Seriousness and Absurdist Comedy

(Marx Brothers image)
Marx Brothers, 1931: Chico, Harpo, Groucho and Zeppo

Seriously?  No.  Intentionally Bad.  The Yin/Yang of serious and absurd.

Plainly put, humor is the recognition of the absurd.  There needs to be a working contrast between what isn’t absurd and what is absurd for the humor to even exist.  And to say the least, loading a movie with nothing but super-low-brow comedy…doesn’t work.

The Element of Seriousness

As mentioned in The Mysteries of Pittsburgh, the Marx Brothers were serious men that understood the craft of absurdist comedy.  Their Duck Soup (1933), a deliberate comedy, and good enough to make #85 in the American Film Institute’s Top 100 movies of all time, inoffensively made light of tragedy in life.

One of those challenges: the subject of war.  Duck Soup would basically say that the only thing that has really changed or improved in the “art” of war is style.  For each generation, a new hat.  The “artists” of war would have better versions of the same weapons used to take human lives.

The audiences in the first half of the twentieth century were a bit up-tight, and wouldn’t understand a lot of the comedy we see today.  They did, however, enjoy cartoons—the universal treat when it comes to humor.  Warner Bros. (Looney Tunes/Merry Melodies) and MGM (Tom & Jerry) mastered that area of humor “over-the-top”—and “adult” for the time, given the violence.

Unintentionally Funny

Plan 9 From Outer Space is one of the funniest bad movies to date because of how unintentionally bad it is.  “Ed Wood” had such a reputation for making Box Office movie bombs that became successful in recent decades.  Another one of his movies featured a very unrealistic scene where a man wrestles a giant, lifeless squid.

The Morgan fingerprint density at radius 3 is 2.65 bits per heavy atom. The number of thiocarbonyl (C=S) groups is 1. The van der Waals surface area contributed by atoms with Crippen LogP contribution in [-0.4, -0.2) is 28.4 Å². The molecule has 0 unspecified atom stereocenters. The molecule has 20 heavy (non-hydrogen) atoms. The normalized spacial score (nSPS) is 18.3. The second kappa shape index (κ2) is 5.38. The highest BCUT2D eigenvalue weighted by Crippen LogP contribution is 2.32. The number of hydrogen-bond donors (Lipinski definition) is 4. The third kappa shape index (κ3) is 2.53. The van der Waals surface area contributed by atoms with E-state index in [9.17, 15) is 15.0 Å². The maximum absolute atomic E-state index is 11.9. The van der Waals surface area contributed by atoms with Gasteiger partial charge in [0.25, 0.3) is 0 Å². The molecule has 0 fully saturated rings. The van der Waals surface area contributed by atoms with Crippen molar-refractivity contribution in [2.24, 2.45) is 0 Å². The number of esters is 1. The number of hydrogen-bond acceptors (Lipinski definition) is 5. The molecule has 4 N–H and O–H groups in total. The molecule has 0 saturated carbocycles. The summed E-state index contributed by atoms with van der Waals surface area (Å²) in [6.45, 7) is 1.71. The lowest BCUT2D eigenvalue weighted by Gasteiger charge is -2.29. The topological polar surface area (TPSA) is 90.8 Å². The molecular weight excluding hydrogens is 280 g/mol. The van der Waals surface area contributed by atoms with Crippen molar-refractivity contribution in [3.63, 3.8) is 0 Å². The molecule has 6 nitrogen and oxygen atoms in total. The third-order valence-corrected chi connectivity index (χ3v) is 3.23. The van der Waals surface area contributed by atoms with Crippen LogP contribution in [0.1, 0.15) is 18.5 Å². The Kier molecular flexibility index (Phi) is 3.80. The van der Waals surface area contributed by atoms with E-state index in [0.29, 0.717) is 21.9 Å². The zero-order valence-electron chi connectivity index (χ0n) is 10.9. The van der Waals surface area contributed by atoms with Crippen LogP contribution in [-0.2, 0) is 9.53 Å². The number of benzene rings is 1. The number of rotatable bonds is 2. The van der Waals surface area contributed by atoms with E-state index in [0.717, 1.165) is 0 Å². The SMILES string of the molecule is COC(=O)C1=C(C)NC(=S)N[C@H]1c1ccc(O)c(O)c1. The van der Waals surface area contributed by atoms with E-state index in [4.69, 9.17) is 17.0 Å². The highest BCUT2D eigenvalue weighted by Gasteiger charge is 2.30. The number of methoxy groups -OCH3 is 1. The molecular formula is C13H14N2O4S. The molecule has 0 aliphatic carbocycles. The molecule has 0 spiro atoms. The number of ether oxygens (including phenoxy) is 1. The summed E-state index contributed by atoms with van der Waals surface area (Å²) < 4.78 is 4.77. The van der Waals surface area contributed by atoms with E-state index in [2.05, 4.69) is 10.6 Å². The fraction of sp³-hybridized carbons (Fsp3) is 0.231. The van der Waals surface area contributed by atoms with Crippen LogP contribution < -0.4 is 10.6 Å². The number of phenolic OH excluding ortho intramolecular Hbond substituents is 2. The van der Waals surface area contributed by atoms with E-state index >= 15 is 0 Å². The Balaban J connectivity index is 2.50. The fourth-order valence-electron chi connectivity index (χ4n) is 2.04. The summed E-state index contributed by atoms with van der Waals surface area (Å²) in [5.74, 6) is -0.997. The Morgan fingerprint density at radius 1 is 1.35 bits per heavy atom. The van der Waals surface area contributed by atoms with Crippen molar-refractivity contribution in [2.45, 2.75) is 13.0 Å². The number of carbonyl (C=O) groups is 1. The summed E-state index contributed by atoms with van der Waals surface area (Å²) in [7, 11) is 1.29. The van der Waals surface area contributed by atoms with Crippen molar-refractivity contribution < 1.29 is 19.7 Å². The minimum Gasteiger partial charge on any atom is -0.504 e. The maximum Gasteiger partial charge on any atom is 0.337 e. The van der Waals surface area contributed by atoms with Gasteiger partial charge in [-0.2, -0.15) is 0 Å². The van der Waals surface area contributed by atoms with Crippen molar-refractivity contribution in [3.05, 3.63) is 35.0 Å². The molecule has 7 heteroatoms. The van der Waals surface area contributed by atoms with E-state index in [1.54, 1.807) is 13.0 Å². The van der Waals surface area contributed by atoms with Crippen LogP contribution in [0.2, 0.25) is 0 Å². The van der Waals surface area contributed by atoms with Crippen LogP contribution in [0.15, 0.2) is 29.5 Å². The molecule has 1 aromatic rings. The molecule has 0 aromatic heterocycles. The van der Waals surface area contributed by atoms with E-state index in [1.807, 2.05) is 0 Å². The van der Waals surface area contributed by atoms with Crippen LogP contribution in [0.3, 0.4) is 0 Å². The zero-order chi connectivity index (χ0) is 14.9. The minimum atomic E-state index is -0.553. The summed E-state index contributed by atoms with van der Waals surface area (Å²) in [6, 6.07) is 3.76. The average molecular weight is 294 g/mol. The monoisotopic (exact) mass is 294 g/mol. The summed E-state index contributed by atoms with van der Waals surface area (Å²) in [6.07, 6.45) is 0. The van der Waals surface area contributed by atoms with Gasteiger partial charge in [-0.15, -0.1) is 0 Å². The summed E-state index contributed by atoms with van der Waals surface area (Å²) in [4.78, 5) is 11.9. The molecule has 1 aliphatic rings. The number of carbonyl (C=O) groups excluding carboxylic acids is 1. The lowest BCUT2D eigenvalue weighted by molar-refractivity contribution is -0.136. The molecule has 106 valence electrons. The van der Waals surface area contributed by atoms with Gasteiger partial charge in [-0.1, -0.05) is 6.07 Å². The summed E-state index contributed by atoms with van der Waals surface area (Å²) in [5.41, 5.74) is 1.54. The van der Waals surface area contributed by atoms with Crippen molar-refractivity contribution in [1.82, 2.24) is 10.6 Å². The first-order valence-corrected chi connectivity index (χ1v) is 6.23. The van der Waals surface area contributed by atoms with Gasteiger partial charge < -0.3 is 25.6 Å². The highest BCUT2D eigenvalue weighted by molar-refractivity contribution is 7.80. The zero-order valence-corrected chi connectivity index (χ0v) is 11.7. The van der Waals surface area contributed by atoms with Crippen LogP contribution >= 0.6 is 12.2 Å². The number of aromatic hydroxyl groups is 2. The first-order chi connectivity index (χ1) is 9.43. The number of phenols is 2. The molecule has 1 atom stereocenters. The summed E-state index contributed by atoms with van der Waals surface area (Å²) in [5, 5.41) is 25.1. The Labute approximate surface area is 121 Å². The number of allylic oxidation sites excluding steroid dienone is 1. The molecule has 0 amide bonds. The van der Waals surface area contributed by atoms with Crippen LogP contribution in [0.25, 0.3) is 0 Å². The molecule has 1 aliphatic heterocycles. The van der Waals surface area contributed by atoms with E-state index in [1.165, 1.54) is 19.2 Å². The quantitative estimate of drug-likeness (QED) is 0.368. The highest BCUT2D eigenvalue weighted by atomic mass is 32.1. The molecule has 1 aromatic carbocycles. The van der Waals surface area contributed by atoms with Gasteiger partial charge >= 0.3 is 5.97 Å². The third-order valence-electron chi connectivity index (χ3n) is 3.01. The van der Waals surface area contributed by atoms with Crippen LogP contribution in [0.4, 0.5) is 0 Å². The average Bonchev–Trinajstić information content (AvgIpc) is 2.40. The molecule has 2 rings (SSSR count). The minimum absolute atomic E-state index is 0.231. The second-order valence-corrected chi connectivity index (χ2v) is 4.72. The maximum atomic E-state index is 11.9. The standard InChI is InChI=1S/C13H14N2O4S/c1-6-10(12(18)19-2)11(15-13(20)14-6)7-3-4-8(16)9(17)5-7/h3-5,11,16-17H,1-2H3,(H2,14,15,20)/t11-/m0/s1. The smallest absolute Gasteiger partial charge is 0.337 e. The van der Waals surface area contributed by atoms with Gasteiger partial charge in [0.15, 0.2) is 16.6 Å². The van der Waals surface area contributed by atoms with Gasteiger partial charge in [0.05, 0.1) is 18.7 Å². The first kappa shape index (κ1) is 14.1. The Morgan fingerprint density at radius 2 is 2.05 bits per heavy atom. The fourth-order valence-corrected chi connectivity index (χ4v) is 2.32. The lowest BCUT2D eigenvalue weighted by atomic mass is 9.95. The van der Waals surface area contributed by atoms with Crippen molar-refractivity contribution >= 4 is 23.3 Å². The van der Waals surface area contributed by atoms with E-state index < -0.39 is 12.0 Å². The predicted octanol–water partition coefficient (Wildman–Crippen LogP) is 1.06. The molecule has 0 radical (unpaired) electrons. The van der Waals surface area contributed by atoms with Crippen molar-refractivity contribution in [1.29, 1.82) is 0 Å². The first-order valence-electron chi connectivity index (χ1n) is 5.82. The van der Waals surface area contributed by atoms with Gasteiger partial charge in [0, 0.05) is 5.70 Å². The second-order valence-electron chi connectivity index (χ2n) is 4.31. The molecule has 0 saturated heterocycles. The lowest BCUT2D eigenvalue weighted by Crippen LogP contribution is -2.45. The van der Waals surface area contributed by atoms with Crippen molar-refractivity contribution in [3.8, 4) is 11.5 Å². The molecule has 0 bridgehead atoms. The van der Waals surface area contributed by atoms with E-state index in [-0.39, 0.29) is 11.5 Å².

I remember laughing maybe the hardest in my life watching the scene in Plan 9 where the undead bodyguard somehow kills one of the other characters by simply throwing both arms down onto the guy’s collar/neck area, knocking him down.  (Undeadly, I tell ya’.)

The ‘cult classic’ The Room, a more recent film loaded with underacting and overacting, also made it onto the list of “awesomely bad movies.”  One that I put on my own list stars Kevin Sorbo: Tales of an Ancient Empire.

Intentionally Bad

Spoofs and parodies come in all shapes and sizes.  Airplane! (parodying Airport, 1970) and Scary Movie (off the likes of Scream, a twist in itself) were incredibly successful.  (And guess which one contained nudity?  The PG former.)

The only problem is, once you go into production of a sequel, just what exactly are you parodying?  The parody?  There are plenty of horrible “comedies” out there that are difficult to watch because the material is stretched so thin.

But there are also the underrated “un-movies” that have a knack for honestly disliking the genre they’re spoofing.  Not Another Teen Movie, for example, is good enough to make frequent appearances on television—albeit the TV-edit version (the line ‘I jacked off on your french toast,’ sung by the chef, was redubbed).

Unfitting Unmovie

Making Casa de mi Padre look like a masterpiece, Tim & Eric’s Billion Dollar Movie (2012) is as unserious as you can get.  I had to sit through three hours reviewing the whole DVD.  It was a long three hours.  The writing quality and timing—crucial in comedy—are bad here.  The review is the next post.


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